Dance is a celebration of life, and sometimes a celebration for the next life. Dance is the cultural provision for joy. We should all celebrate the good of life, rather than highlight death, destruction, social anarchy and uncivil behavior — that’s the job of the news media. Dance is always a good thing unless under the influence of some bad drugs or mojo. Are their any societies without it?
Depressed people need to dance. Sick people need to dance. Dance invigorates, and it pumps us up. So get of your duffs and dance. Find a song to inspire you if you don’t have the music in you.
Music was important to many people in my family, though I don’t remember them dancing at all. My mother, especially, was big into musicals, and I’m not sure when but by the time I was 6, I had seen all types of groups and musical, including Up with People. You may not be old enough to remember that, but I think dance can excite you, throughout your years. That’s where I remember first seeing a group dance.
Today, hip hop continues the crazed dance moves, though there are plenty of other talented dancers working broadway shows and even in Vegas, baby. Whether it be Michael Jackson’s “Smooth Criminal” moves, or something more akin to hopping about like your pants are on fire. Keep moving.
The piece was like a dream for me. I saw it when I awoke and it took a few attempts to get the essence down. Hard to picture dance, as movement continues, long after your first blink.
Captured by Neptune
I have been working in a dead-end job for some years. It feels like I’m tied up, caught in a net. But the real ropes in life are the decisions you make. I made decisions that have tied me up. They’re like a pile of rocks you place on yourself. Each decision piles on another stone of weight and forces you into one location, one place, and one destiny.
To break free of that, you have to chip at the rocks one by one.
This piece was designed to capture two locations worlds apart. They represent two paths of thought and decision-making. One was my family choices: choosing the wife, having the kids. I sometimes regret those choices, but I suppose that’s selfish.
The second path was the one I choose in my career. The lack of technical skills I learned in college have left me thinking about what I should have done. But the career I have is the type that provide no growth potential — except for what I can learn on my own. So today I spent most of the day learning new Adobe products for different purposes.
The combination of family choices and career choice have left me tied up between the world of work and the world of family. If I leave one, the world implodes; and if I leave the other they both implode. Requires some tricky walking this path of mine. Though the art is merely the combining of pictures, the face and for is of my personage. Someone asked me for a self-portrait, so this I suppose is it. Maybe the chipping is working; maybe there is a light at the end of the trident!
The Roots of Pain
I called this picture “the roots of pain” because of an emotional, draining weekend. I experienced this recently, and justified it because of the weather. As many of you know I live in California, Southern California to be exact, where it is supposed to be sunny, but this year it has been quite rainy, and the long overcast conditions got over on me.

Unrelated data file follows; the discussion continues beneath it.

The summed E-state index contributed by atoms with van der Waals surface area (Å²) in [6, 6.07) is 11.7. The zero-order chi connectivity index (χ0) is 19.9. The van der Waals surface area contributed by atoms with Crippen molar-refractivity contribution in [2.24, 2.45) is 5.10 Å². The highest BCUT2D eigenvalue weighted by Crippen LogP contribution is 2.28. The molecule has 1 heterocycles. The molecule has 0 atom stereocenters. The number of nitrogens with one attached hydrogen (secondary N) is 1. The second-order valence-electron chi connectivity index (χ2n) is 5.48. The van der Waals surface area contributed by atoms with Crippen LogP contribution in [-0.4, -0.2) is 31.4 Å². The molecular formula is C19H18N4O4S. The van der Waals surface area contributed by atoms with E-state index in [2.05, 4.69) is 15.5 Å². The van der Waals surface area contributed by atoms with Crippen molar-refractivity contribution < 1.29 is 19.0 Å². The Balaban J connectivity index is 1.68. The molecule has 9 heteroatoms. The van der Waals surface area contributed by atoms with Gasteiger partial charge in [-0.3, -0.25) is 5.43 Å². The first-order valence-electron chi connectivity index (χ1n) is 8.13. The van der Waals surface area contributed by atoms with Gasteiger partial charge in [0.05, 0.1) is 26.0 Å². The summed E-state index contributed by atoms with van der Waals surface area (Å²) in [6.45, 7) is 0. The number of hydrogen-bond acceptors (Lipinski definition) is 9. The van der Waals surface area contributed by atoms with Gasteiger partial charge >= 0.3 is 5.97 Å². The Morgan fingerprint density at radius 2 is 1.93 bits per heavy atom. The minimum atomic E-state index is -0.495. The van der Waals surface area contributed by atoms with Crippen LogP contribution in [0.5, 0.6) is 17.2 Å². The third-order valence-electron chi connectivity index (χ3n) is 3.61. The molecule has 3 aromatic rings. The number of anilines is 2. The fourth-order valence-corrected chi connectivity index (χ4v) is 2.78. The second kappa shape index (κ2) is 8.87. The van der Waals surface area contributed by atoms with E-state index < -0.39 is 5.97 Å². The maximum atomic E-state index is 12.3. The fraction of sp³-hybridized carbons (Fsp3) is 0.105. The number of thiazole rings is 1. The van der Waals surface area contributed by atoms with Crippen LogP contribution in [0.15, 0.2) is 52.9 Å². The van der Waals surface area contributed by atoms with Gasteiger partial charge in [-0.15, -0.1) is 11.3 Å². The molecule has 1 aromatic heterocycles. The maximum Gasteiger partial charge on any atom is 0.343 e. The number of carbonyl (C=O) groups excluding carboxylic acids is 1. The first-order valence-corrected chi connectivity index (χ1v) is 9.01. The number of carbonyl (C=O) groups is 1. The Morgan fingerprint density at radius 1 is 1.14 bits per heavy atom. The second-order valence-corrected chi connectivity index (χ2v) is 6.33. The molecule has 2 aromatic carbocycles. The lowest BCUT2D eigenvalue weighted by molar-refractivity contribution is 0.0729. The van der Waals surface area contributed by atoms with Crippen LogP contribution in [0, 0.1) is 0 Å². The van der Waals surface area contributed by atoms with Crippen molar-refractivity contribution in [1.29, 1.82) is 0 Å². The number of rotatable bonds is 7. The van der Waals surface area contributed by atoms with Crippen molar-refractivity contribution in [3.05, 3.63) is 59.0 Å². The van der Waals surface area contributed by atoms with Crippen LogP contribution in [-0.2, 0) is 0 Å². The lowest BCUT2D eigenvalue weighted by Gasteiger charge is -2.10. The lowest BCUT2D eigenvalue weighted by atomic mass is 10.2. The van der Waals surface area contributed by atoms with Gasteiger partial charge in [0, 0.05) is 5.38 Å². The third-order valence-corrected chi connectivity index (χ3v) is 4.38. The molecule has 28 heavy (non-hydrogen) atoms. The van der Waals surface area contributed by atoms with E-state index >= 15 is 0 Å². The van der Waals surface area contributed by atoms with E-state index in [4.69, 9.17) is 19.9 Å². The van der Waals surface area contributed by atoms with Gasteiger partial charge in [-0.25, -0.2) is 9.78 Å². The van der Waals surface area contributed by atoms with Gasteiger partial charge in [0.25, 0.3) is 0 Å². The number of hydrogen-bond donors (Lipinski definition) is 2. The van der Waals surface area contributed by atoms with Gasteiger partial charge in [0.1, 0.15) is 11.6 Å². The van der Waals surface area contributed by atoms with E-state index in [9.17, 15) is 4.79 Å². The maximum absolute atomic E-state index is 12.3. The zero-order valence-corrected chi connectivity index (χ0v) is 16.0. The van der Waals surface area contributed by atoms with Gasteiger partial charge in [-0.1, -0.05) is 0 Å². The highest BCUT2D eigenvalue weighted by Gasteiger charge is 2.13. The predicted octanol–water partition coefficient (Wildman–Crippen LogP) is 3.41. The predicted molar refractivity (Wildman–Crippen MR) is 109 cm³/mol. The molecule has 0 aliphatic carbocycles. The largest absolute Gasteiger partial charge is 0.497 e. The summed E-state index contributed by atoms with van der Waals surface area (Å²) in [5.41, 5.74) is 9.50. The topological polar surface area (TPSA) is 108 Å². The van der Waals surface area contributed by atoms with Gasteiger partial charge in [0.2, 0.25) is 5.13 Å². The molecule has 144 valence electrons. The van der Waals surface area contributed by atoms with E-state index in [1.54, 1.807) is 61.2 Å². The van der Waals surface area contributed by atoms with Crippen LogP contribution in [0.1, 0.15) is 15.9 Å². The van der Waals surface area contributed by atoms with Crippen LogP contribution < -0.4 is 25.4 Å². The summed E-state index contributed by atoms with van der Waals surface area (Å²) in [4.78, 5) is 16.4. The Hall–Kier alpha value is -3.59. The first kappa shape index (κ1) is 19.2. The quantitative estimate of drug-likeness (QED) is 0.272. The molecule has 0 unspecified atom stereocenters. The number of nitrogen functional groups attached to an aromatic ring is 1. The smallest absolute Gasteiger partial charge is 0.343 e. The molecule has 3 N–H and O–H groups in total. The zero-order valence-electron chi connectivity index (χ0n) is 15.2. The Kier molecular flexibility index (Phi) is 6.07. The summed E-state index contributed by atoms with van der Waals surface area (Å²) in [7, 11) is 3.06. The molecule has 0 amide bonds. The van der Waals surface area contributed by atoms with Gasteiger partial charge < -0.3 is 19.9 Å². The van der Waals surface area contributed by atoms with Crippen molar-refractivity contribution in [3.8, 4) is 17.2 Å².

You may know my daughter was buried last year. A wife and I visited the cemetery both on Thursday and Saturday, and the sky was overcast and dreary both days. On Thursday there was someone being memorialized at her feet. Now the strip in the cemetery was once a road, and so they’re now planting recently deceased people up and down this road. So all of the plots have either a headstone or a little plaque for where the headstone will go.
I was thinking as I was working on this piece about how I felt, standing there with all these folks who have died, many who have died from cancer and other diseases or were taken through acts of stupidity like my daughter. And around us them are these old trees, with the roots reaching down holding them up, keep themselves alive, and I thought of the irony of the situation. I mean this is my daughter, and she should be springing up not buried.
So near my daughter’s location are these 4 oak tree with these huge root systems reaching down into this pathway where all these people are now being buried. There you see squirrels scrambling around looking for nuts. They live in those trees, and they are part of nature, but these coffins are crowding the roots of these trees in such a perverse, unnatural way.
So at this moment of my weekend an emotional oppressiveness passed through me, and I was later working on this piece, I created that line stretching across the painting’s length, representing the slice through my soul. It looks kind of like a razor to me, but the idea was it slicing or the living from the dead.
The woman with the hat represents my daughter; it looks like she’s speaking, yelling more likely. Her head full of ideas, color and expressiveness. But then I realized, she’s dead so she can’t be speaking. I’m the one speaking. I’m groping for her voice and her ideas and her expressiveness, even the drama she revilled in.
Yet my thoughts are earthbound, as my soul envelops the emptiness of my heart looking for that space to be filled again. But I am remiss in forgetting that life has a future, and endlessness, an eternity to be experienced, when the physical returns to the dust, and the spiritual is completely set free. So after all it is her spirit I miss, not her body, not her flesh and bones. It’s like as human beings were bifurcated in our thinking: but the true life is what’s on the other side. What we have here is just the roots of pain, and those are the things we will rejoice over leaving behind.